Here are the ’73’ number plates deemed too naughty by UK authorities, as revealed by carwow
The biannual clamour among car buyers to be one of the first on the road with the latest new number plate kicks off again on 1 September with the arrival of the ‘73’ designation, and with it is a new list of banned number plates.
The UK loves a personal plate, with millions of drivers using their vehicles to spell out something important to them. But some people take it a bit far, which is why the DVLA holds a list of banned number plates deemed too rude for the road. And using a Freedom of Information request, carwow reveals the impolite plates.
The new ‘73’ plates offer plenty of opportunity to be controversial or even downright rude (BO73 CKS or EA73 POO anyone?), with the combination AN73 – to read like ‘ANTI’ – creating a number of things people might like to take a stand about. Which is why AN73 VAX and AN73 WAR have all been taken out, along with AN73 LEZ for anyone unhappy about Low Emission Zones.
Likewise, the DVLA has headed the haters off at the pass, much to the relief of our new king. HA73 HRH won’t be appearing on a car, and it has at least been even handed in banning both HA73 USA and HA73 RUS.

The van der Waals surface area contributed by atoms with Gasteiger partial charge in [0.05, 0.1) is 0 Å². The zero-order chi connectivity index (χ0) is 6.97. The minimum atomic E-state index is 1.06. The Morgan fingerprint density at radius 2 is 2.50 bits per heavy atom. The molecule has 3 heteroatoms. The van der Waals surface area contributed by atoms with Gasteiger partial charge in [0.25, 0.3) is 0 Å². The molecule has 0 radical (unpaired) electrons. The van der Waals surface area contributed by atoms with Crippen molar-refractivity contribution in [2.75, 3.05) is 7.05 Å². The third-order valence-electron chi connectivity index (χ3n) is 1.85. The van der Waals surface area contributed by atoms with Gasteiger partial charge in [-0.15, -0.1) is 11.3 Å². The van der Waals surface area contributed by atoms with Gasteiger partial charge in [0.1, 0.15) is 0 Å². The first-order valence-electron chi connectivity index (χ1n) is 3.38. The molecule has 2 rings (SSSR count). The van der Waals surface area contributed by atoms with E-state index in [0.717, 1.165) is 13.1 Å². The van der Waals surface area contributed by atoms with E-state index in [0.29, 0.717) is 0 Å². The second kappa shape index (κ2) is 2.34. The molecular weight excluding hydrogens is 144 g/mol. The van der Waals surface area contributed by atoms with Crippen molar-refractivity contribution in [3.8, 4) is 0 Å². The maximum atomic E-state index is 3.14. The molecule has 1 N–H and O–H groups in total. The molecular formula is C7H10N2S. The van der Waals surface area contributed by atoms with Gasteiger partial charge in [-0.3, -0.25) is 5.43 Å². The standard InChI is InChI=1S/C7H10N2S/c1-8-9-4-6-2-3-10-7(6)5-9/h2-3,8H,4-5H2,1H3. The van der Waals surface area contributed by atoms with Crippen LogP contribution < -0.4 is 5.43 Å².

The DVLA has even scuppered the perfect two-car garage for the head of MI5, with both TE73ROR and TH73EAT also on the banned list, and your local cosmetic surgeon will be gutted they can’t have a gleaming NO73 JOB.
The DVLA scours potential plates to spot and withhold any combinations that “may cause offence, embarrassment or are in poor taste”. And it includes some that are in really really poor taste.
Commenting on the banned ‘73’ number plates, carwow’s managing editor Paul Barker, said: “As well as being big business for the Treasury, personal number plates are a bit of fun for many drivers in the UK, and this list shows where the line is in terms of plate humour. You might think it’s BU73 SHT, but you wouldn’t be allowed to have that as your car number plate.
“But behind the banned plate fun is a serious point that September and March plate-change months are huge for consumers and the car industry. On the one hand you’ve got the clamour to be seen with the newest number plate and on the other you’ve got bargains to be had on late cars with the ‘old’ 23 plate and beyond. There’s an influx of used cars as new car sales shoot up, which means plenty of choice for consumers, even if you’re not looking for the newest thing.”